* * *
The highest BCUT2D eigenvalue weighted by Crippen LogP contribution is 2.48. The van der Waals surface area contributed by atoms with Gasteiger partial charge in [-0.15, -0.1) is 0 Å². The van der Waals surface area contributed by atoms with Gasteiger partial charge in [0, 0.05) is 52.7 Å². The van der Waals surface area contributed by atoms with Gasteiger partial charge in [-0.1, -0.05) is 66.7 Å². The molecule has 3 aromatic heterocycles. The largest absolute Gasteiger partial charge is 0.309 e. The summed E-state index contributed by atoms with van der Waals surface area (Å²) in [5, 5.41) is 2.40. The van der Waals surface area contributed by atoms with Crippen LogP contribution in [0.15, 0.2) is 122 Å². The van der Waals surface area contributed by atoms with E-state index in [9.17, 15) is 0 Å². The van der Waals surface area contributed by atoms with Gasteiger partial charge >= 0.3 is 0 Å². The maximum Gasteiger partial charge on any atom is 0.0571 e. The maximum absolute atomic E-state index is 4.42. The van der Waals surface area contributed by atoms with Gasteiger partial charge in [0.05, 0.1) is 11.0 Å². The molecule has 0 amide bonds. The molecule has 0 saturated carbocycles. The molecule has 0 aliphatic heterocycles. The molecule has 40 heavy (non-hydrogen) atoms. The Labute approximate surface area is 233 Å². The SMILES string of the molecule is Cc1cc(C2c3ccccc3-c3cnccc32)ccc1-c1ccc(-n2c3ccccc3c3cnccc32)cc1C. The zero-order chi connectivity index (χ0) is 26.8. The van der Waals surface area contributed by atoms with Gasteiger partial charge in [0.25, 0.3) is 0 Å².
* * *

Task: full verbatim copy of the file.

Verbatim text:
The highest BCUT2D eigenvalue weighted by Crippen LogP contribution is 2.48. The van der Waals surface area contributed by atoms with Gasteiger partial charge in [-0.15, -0.1) is 0 Å². The van der Waals surface area contributed by atoms with Gasteiger partial charge in [0, 0.05) is 52.7 Å². The van der Waals surface area contributed by atoms with Gasteiger partial charge in [-0.1, -0.05) is 66.7 Å². The molecule has 3 aromatic heterocycles. The largest absolute Gasteiger partial charge is 0.309 e. The summed E-state index contributed by atoms with van der Waals surface area (Å²) in [5, 5.41) is 2.40. The van der Waals surface area contributed by atoms with Crippen LogP contribution in [0.15, 0.2) is 122 Å². The van der Waals surface area contributed by atoms with E-state index in [9.17, 15) is 0 Å². The van der Waals surface area contributed by atoms with Gasteiger partial charge >= 0.3 is 0 Å². The maximum Gasteiger partial charge on any atom is 0.0571 e. The maximum absolute atomic E-state index is 4.42. The van der Waals surface area contributed by atoms with Gasteiger partial charge in [0.05, 0.1) is 11.0 Å². The molecule has 0 amide bonds. The molecule has 0 saturated carbocycles. The molecule has 0 aliphatic heterocycles. The molecule has 40 heavy (non-hydrogen) atoms. The Labute approximate surface area is 233 Å². The SMILES string of the molecule is Cc1cc(C2c3ccccc3-c3cnccc32)ccc1-c1ccc(-n2c3ccccc3c3cnccc32)cc1C. The zero-order chi connectivity index (χ0) is 26.8. The van der Waals surface area contributed by atoms with Gasteiger partial charge in [0.25, 0.3) is 0 Å².